When Civ­i­tas Ensem­ble first formed sev­en years ago, its mem­bers knew they want­ed to do more than sim­ply play cham­ber music for Chica­go audi­ences. The group want­ed to invest in their region’s stu­dents. So when vio­lin­ist Yuan-Qing Yu pro­posed being an Ensem­ble-in- Res­i­dence at Val­paraiso Uni­ver­si­ty, the oth­er mem­bers were on board. Since then, Civ­i­tas has trav­eled to Val­paraiso at least twice every year, men­tor­ing and coach­ing young musi­cians and per­form­ing free con­certs for stu­dents and the pub­lic. “They’re an incred­i­bly kind pop­u­la­tion, so it’s a won­der­ful school to be a part of,” says Lawrie Bloom, Civ­i­tas’ clar­inetist.

While they’re on cam­pus, Civ­i­tas mem­bers give pri­vate coach­ing ses­sions to indi­vid­ual stu­dents, spend time with var­i­ous cham­ber groups to give feed­back, and sit in on stu­dent orches­tra rehearsals to pro­vide guid­ance and notes. Den­nis Friesen-Carp­er, a music pro­fes­sor at Val­paraiso and con­duc­tor of the Val­paraiso Uni­ver­si­ty Sym­pho­ny Orches­tra, says get­ting the chance to study with the pro­fes­sion­al mem­bers of Civ­i­tas is an invalu­able expe­ri­ence for the stu­dents. “It gives our stu­dents the oppor­tu­ni­ty to be right next to these fan­tas­tic play­ers, hear inter­est­ing music and get to inter­act with them, par­tic­u­lar­ly in the coach­ing of our cham­ber music ensem­bles,” Friesen-Carp­er says. Civ­i­tas mem­bers have played solo and dou­ble con­cer­ti with the VUSO with music by Brahms, Mozart, Bruch, Dvo­rak, and Piaz­zo­la.

Mem­bers of Civ­i­tas teach stu­dents every­thing from how to improve their phras­ing to giv­ing tech­ni­cal advice. But Friesen-Carp­er thinks the most valu­able advice they pro­vide is teach­ing stu­dents about the nuances of per­form­ing togeth­er as a cham­ber group — a very dif­fer­ent skill than what one learns play­ing in an orches­tra. “In cham­ber music set­tings, it’s about get­ting them to lis­ten more intent­ly, to know when to assert and lead, ver­sus fol­low­ing,” says Win­ston Choi, Civ­i­tas’ pianist. Because cham­ber music groups aren’t led by con­duc­tors, play­ers need to learn how to lis­ten to the oth­er mem­bers to stay in sync, and they need to have a strong grasp of the entire piece, rather than just their own parts, so they can get back on track should the group go astray. “The last time I was at Val­paraiso, I had a string quar­tet and they each knew their parts very well, but they were each count­ing their parts. In the short time I was with them, I got them to focus on trust­ing each oth­er and lis­ten­ing to each oth­er,” Yu says. “I think that’s the part I real­ly enjoy — feel­ing like I made a dif­fer­ence.”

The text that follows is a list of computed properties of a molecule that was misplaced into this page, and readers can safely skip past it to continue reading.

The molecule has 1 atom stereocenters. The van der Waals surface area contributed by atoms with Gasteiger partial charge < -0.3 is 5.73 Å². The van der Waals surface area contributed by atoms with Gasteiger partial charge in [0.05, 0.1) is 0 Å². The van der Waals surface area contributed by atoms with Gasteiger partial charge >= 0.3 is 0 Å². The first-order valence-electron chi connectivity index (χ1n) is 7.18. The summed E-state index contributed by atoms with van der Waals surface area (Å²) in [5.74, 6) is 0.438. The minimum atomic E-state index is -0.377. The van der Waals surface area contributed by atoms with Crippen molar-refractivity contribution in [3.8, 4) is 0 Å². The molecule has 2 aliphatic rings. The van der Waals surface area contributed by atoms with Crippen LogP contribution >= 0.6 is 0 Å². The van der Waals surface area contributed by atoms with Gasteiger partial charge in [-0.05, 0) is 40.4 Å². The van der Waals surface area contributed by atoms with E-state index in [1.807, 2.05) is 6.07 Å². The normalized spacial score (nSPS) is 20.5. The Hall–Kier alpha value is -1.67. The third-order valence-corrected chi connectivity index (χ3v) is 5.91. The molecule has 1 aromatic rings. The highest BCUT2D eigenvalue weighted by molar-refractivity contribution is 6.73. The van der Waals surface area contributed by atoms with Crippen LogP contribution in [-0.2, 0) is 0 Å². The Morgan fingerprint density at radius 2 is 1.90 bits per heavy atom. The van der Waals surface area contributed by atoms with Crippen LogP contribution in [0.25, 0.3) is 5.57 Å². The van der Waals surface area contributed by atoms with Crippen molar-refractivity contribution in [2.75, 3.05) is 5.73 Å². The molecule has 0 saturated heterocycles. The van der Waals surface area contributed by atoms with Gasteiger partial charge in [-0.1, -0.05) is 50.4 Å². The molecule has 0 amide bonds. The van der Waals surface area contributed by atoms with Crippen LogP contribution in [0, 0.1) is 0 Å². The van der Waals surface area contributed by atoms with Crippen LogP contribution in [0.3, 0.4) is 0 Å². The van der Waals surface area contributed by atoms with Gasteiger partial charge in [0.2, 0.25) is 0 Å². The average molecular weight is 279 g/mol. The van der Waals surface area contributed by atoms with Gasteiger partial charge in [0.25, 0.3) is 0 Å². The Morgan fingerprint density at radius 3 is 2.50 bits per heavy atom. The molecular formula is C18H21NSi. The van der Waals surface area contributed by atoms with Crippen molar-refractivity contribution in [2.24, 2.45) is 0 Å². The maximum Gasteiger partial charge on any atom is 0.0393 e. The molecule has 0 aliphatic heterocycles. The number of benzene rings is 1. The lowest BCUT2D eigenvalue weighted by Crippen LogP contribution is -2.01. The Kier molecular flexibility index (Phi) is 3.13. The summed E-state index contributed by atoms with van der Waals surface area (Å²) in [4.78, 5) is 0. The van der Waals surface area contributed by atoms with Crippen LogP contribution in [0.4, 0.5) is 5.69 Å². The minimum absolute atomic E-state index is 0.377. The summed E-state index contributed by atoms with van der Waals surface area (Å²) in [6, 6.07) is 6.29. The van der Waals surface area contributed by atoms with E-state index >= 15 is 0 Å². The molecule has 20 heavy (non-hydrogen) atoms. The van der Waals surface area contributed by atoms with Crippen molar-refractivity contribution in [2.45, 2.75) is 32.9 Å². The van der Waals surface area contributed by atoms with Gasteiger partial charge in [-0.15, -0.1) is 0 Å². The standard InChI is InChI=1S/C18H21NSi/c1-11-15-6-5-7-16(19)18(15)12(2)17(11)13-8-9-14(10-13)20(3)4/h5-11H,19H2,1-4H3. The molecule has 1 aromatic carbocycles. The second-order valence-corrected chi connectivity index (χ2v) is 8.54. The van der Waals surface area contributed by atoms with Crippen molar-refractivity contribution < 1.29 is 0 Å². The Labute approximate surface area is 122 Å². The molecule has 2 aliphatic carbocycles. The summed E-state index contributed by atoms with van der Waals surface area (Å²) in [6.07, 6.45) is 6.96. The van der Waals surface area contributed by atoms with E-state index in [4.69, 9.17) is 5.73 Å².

Bloom says they also focus on teach­ing the stu­dents in the cham­ber groups how to sub­tly ges­ture to the oth­er mem­bers when they want them to mod­er­ate their tem­po. “In any cham­ber group, any mem­ber in the group needs to learn how to indi­cate when we need to have some­thing hap­pen, and that’s a skill. Peo­ple think that’s sim­ple, but it’s not sim­ple,” he says. Bloom encour­ages the cham­ber music groups he coach­es to study the entire score so they know where to come in. “They’re too focused on their own part and they for­get that that has to relate to some­one else’s part. If you have rest, what else is going on?”

Friesen-Carp­er says the stu­dents often make big progress when they receive feed­back from the Civ­i­tas mem­bers. “Hav­ing the chance to inter­act with these pro­fes­sion­als gives the stu­dents an oppor­tu­ni­ty to move up to the next lev­el with a crit­i­cism that might shake them out of their day-to- day, step-by- step pro­gres­sion,” he says. “Also they give a dif­fer­ent point of view. There are times when the mem­bers of Civ­i­tas sug­gest an inter­pre­ta­tion that is dif­fer­ent than the pro­fes­sor who has been doing the coach­ing, and that’s all wel­come.”

Choi agrees that they are often able to help stu­dents have a break­through, sim­ply by offer­ing dif­fer­ent feed­back than they usu­al­ly get. “Some­times, it’s the same points that their teach­ers have made, but hear­ing some­body else say it, often in dif­fer­ent con­texts and with dif­fer­ent word­ing, can help to real­ly inspire the change to be more embraced,” he says.

At Val­paraiso, many of the stu­dents who per­form in the orches­tra or cham­ber groups are major­ing in some­thing oth­er than music, and the major­i­ty are not inter­est­ed in pur­su­ing a career in music. But hav­ing the oppor­tu­ni­ty to work one-on- one with the pro­fes­sion­al musi­cians of Civ­i­tas can inspire a love of music that will last a life­time. “Civ­i­tas is real­ly work­ing with peo­ple who are going to be expe­ri­enced ama­teurs, as well as pro­fes­sion­als and those who are going to be most­ly savvy music con­sumers,” Friesen-Carp­er states. “So they are real­ly nur­tur­ing the love of music and the under­stand­ing of West­ern music tra­di­tion in a very broad range of stu­dent musi­cians.”

Bloom con­firms it is just as grat­i­fy­ing to men­tor these stu­dents as it is to men­tor those who want to become pro­fes­sion­al musi­cians. “They may be the next gen­er­a­tion of audi­ence mem­bers, and we need that just as much,” Bloom says.


Leave a Reply

Your email address will not be published. Required fields are marked *